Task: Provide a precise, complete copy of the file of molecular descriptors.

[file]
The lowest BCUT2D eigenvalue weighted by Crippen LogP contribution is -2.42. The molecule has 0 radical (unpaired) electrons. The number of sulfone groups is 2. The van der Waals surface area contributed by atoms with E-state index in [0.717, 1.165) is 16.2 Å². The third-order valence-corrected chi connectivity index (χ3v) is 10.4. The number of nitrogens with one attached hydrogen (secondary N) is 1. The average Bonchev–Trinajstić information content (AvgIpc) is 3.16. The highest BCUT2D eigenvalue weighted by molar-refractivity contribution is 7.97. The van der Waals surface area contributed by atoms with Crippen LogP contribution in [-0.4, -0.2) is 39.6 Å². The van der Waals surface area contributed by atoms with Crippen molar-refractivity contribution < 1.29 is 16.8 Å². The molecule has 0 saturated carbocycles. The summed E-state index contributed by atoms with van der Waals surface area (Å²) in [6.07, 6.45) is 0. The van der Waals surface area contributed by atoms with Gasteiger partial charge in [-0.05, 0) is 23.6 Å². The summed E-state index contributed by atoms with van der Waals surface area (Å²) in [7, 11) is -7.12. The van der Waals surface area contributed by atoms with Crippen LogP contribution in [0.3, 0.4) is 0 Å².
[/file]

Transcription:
The lowest BCUT2D eigenvalue weighted by Crippen LogP contribution is -2.42. The molecule has 0 radical (unpaired) electrons. The number of sulfone groups is 2. The van der Waals surface area contributed by atoms with E-state index in [0.717, 1.165) is 16.2 Å². The third-order valence-corrected chi connectivity index (χ3v) is 10.4. The number of nitrogens with one attached hydrogen (secondary N) is 1. The average Bonchev–Trinajstić information content (AvgIpc) is 3.16. The highest BCUT2D eigenvalue weighted by molar-refractivity contribution is 7.97. The van der Waals surface area contributed by atoms with Crippen LogP contribution in [-0.4, -0.2) is 39.6 Å². The van der Waals surface area contributed by atoms with Crippen molar-refractivity contribution < 1.29 is 16.8 Å². The molecule has 0 saturated carbocycles. The summed E-state index contributed by atoms with van der Waals surface area (Å²) in [6.07, 6.45) is 0. The van der Waals surface area contributed by atoms with Gasteiger partial charge in [-0.05, 0) is 23.6 Å². The summed E-state index contributed by atoms with van der Waals surface area (Å²) in [7, 11) is -7.12. The van der Waals surface area contributed by atoms with Crippen LogP contribution in [0.3, 0.4) is 0 Å².